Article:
car1: “Ford”,

  car2: “BMW”,

  car3: “Fiat”

  }

}

document.getElementById(“demo”).innerHTML = myObj.cars[“car2”];

</script>

</body>

</html>

Output

JavaScript Objects

Access nested objects:

BMW

Nested Arrays and Objects

Values in objects can be arrays, and values in arrays can be objects:

Example

const myObj = {

  name: “John”,

  age: 30,

  cars: [

    {name:”Ford”, models:[“Fiesta”, “Focus”, “Mustang”]},

    {name:”BMW”, models:[“320”, “X3”, “X5”]},

    {name:”Fiat”, models:[“500”, “Panda”]}

  ]}

To access arrays inside arrays, use a for-in loop for each array:

Example

<!DOCTYPE html>

<html>

<body>

<h2>Nested JavaScript Objects and Arrays.</h2>

<p id=”demo”></p>

<script>

let x = “”;

const myObj = {

  name: “John”,

  age: 30,

  cars: [

    {name:”Ford”, models:[“Fiesta”, “Focus”, “Mustang”]},

    {name:”BMW”, models:[“320”, “X3”, “X5”]},

    {name:”Fiat”, models:[“500”, “Panda”]}

  ]

}

for (let i in myObj.cars) {

  x += “<h2>” + myObj.cars[i].name + “</h2>”;

  for (let j in myObj.cars[i].models) {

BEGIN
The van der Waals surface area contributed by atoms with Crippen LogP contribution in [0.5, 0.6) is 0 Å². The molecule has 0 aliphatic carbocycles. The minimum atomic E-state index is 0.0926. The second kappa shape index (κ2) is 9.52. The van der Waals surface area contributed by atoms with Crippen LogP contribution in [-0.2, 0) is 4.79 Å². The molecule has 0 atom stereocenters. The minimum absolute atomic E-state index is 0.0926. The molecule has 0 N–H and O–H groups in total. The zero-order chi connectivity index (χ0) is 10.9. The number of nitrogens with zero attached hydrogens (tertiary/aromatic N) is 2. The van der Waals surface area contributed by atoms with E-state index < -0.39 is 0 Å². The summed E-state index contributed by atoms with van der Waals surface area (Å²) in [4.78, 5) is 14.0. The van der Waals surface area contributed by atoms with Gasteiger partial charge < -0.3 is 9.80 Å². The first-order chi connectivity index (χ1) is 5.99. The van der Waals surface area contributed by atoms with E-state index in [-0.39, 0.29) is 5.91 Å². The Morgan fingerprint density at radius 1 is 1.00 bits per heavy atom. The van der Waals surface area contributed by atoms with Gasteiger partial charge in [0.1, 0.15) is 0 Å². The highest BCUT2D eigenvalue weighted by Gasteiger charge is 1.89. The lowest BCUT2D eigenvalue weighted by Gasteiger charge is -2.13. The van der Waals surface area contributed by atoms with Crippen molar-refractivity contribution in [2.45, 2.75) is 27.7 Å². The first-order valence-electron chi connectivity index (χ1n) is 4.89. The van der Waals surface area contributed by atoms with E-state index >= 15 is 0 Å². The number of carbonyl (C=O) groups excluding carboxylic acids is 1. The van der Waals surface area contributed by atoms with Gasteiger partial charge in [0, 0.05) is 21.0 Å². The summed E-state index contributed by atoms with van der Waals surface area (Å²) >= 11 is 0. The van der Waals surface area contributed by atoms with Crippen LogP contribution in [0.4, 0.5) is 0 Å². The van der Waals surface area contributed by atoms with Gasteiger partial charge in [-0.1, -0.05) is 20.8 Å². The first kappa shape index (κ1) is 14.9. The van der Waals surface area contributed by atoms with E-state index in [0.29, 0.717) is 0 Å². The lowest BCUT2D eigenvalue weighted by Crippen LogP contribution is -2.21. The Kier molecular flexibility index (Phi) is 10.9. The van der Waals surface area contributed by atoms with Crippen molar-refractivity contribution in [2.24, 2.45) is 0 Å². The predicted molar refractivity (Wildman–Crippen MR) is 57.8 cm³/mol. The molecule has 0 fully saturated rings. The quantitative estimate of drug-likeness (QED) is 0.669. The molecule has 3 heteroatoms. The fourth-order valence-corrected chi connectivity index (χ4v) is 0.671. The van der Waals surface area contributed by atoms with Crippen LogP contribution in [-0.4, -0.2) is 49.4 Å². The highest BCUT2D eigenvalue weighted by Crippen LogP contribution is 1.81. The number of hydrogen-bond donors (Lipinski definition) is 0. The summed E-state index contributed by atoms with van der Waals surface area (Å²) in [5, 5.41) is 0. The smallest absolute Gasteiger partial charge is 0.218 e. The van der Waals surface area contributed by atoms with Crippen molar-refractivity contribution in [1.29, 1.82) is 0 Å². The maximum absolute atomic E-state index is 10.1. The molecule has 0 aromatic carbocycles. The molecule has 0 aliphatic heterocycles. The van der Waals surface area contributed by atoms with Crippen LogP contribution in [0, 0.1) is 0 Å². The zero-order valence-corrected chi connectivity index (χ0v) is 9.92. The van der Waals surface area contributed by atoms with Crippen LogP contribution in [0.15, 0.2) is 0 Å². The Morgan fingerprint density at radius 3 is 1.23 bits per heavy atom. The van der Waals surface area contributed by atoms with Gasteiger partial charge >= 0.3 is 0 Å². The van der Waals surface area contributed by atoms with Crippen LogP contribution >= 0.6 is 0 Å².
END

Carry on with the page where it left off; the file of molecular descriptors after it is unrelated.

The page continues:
x += myObj.cars[i].models[j] + “<br>”;

  }

}

document.getElementById(“demo”).innerHTML = x;

</script>

</body>

</html>

Output

Nested JavaScript Objects and Arrays.

Property Attributes

All properties have a name and also consist of value.

The value is one of the property’s attributes.

Other attributes are: enumerable, configurable, and writable.

In JavaScript, all attributes can be read, but only the value attribute can be changed (and only if the property is writable).

Prototype Properties

JavaScript objects inherit the properties of their prototype.

The delete keyword does not delete inherited properties, but if you delete a prototype property, it affects all objects inherited from the prototype.